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“It’s the most unworkable essential services legislation in the country.”

That’s how CUPE National President Paul Moist described Saskatchewan’s labour legislation, as health care delegates at CUPE Saskatchewan’s annual convention lined-up at the microphones to describe the harmful effect the essential services legislation is having on contract negotiations.

Health employers in the province have deemed about 75% of CUPE’s 12,600 health care providers as essential and unable to participate in job action. Their lists of essential service employees include painters and decorators, porters, carpenters, floor layers, seamstresses and office admin assistants.

“There’s no question these jobs are important, but no reasonable person could conclude they are ‘essential’ under the act,” said CUPE staff representative Mike Keith.

He called the employers’ second attempt at developing essential services plans “an utter failure.”

CUPE Local 3967 President Sinda Cathcart, told convention delegates her employer’s essential services list also names more than 100 members in her local who are currently off work on maternity leave, WCB and disability. “These members could face potential fines under the act for not coming to work in the case of job action. It’s lunacy,” she stated.

Although the employers were told “to be reasonable” following the release of their first essential services plans last November - which deemed virtually everyone as essential - the revised plans also fail the “reasonable” test, according to CUPE Health Care Council President Gordon Campbell. For example, some health regions have deemed so many people essential there will be more CUPE health care providers working during a strike than during a regular work day, he said. William Booth Special Care Home in Regina, for example, has designated 135 CUPE members as essential, but he said only 118 CUPE members work at the facility.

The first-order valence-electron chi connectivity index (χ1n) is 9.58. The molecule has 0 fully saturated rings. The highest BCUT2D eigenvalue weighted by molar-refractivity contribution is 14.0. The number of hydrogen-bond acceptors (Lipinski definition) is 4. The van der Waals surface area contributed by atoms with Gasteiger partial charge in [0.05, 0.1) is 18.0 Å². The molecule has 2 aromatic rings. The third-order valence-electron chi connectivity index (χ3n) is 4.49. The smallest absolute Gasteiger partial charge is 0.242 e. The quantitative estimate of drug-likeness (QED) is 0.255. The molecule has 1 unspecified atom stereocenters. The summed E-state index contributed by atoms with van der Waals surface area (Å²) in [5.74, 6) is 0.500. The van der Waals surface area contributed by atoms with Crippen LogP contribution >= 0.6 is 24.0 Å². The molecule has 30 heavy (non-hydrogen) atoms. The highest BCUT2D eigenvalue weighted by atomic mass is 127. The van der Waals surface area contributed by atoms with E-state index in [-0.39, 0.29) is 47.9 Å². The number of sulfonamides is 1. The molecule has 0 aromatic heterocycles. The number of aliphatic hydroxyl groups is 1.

“In my health region, 94% of our members have been deemed essential,” special care aide Sharon Del Frari told delegates. “That means of our 1,670 members in the Prairie North Health Region, only 101 would be able to walk the picket line. There is no pressure on our employer to negotiate - and no pressure means no progress at the bargainng table,” she stated.

Lori Martin, who works in the sterile processing unit at the Victoria Hospital in Prince Albert, said the last time health workers walked a picket line, no one in her department was considered essential. But with the new legislation, everyone has been deemed essential. She urged the employer to “stop this garbage” and get on with bargaining.

Keith said the government’s essential services legislation continues to negatively impact health care negotiations, which began last September. “The legislation is a license for bad behavior at our bargaining table,” he stated.

CUPE delegates endorsed an emergency resolution calling on the government to scrap the legislation and restore collective bargaining rights for working people in the province.

The CUPE Saskatchewan convention concludes tomorrow in Regina.